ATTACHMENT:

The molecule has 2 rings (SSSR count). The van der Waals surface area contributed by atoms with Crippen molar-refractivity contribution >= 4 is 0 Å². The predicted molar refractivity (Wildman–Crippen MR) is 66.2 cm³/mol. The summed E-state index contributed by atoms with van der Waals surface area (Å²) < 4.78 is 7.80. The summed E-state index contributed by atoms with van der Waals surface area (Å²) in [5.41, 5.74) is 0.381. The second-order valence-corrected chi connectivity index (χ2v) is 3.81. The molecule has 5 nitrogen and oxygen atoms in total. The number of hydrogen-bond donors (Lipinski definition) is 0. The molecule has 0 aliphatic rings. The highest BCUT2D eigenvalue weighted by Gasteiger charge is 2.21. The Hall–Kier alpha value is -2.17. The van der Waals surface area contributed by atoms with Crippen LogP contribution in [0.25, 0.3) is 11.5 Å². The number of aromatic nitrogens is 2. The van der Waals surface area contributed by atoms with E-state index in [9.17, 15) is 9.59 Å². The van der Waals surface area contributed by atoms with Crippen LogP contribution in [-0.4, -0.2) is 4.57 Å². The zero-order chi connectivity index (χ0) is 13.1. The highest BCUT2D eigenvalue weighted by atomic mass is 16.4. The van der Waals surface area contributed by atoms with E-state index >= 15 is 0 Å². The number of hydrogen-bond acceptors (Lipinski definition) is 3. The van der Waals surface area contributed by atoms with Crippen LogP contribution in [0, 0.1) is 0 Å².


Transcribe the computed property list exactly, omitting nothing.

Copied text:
The molecule has 2 rings (SSSR count). The van der Waals surface area contributed by atoms with Crippen molar-refractivity contribution >= 4 is 0 Å². The predicted molar refractivity (Wildman–Crippen MR) is 66.2 cm³/mol. The summed E-state index contributed by atoms with van der Waals surface area (Å²) < 4.78 is 7.80. The summed E-state index contributed by atoms with van der Waals surface area (Å²) in [5.41, 5.74) is 0.381. The second-order valence-corrected chi connectivity index (χ2v) is 3.81. The molecule has 5 nitrogen and oxygen atoms in total. The number of hydrogen-bond donors (Lipinski definition) is 0. The molecule has 0 aliphatic rings. The highest BCUT2D eigenvalue weighted by Gasteiger charge is 2.21. The Hall–Kier alpha value is -2.17. The van der Waals surface area contributed by atoms with Crippen LogP contribution in [0.25, 0.3) is 11.5 Å². The number of aromatic nitrogens is 2. The van der Waals surface area contributed by atoms with E-state index in [9.17, 15) is 9.59 Å². The van der Waals surface area contributed by atoms with Crippen LogP contribution in [-0.4, -0.2) is 4.57 Å². The zero-order chi connectivity index (χ0) is 13.1. The highest BCUT2D eigenvalue weighted by atomic mass is 16.4. The van der Waals surface area contributed by atoms with E-state index >= 15 is 0 Å². The number of hydrogen-bond acceptors (Lipinski definition) is 3. The van der Waals surface area contributed by atoms with Crippen LogP contribution in [0, 0.1) is 0 Å².